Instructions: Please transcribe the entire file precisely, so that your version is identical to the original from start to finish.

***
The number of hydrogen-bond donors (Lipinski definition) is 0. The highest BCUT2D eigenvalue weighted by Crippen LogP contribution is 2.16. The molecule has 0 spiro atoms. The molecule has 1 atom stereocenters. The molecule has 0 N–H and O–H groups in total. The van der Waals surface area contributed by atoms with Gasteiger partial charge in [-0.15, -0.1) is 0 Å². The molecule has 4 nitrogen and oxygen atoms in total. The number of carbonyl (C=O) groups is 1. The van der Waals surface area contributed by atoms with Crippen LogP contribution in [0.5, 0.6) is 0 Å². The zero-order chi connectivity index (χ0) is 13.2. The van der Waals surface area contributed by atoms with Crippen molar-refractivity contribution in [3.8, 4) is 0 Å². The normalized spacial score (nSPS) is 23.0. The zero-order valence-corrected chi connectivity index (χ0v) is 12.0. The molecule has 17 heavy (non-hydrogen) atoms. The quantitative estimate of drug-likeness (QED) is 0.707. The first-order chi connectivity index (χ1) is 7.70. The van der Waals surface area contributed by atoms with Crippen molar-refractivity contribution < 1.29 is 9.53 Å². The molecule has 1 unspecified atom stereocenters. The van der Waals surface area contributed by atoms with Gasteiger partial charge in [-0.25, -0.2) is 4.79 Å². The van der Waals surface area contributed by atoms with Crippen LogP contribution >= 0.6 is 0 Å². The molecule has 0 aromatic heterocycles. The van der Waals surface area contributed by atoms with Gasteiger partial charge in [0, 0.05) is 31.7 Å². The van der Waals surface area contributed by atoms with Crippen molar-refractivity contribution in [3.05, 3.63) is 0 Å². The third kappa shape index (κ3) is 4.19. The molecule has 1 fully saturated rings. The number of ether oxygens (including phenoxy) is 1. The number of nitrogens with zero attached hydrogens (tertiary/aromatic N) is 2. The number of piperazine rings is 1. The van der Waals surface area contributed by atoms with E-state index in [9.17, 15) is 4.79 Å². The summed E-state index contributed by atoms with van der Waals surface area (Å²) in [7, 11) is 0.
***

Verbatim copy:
The number of hydrogen-bond donors (Lipinski definition) is 0. The highest BCUT2D eigenvalue weighted by Crippen LogP contribution is 2.16. The molecule has 0 spiro atoms. The molecule has 1 atom stereocenters. The molecule has 0 N–H and O–H groups in total. The van der Waals surface area contributed by atoms with Gasteiger partial charge in [-0.15, -0.1) is 0 Å². The molecule has 4 nitrogen and oxygen atoms in total. The number of carbonyl (C=O) groups is 1. The van der Waals surface area contributed by atoms with Crippen LogP contribution in [0.5, 0.6) is 0 Å². The zero-order chi connectivity index (χ0) is 13.2. The van der Waals surface area contributed by atoms with Crippen molar-refractivity contribution in [3.8, 4) is 0 Å². The normalized spacial score (nSPS) is 23.0. The zero-order valence-corrected chi connectivity index (χ0v) is 12.0. The molecule has 17 heavy (non-hydrogen) atoms. The quantitative estimate of drug-likeness (QED) is 0.707. The first-order chi connectivity index (χ1) is 7.70. The van der Waals surface area contributed by atoms with Crippen molar-refractivity contribution < 1.29 is 9.53 Å². The molecule has 1 unspecified atom stereocenters. The van der Waals surface area contributed by atoms with Gasteiger partial charge in [-0.25, -0.2) is 4.79 Å². The van der Waals surface area contributed by atoms with Crippen LogP contribution >= 0.6 is 0 Å². The molecule has 0 aromatic heterocycles. The van der Waals surface area contributed by atoms with Gasteiger partial charge in [0, 0.05) is 31.7 Å². The van der Waals surface area contributed by atoms with Crippen molar-refractivity contribution in [3.05, 3.63) is 0 Å². The third kappa shape index (κ3) is 4.19. The molecule has 1 fully saturated rings. The number of ether oxygens (including phenoxy) is 1. The number of nitrogens with zero attached hydrogens (tertiary/aromatic N) is 2. The number of piperazine rings is 1. The van der Waals surface area contributed by atoms with E-state index in [9.17, 15) is 4.79 Å². The summed E-state index contributed by atoms with van der Waals surface area (Å²) in [7, 11) is 0.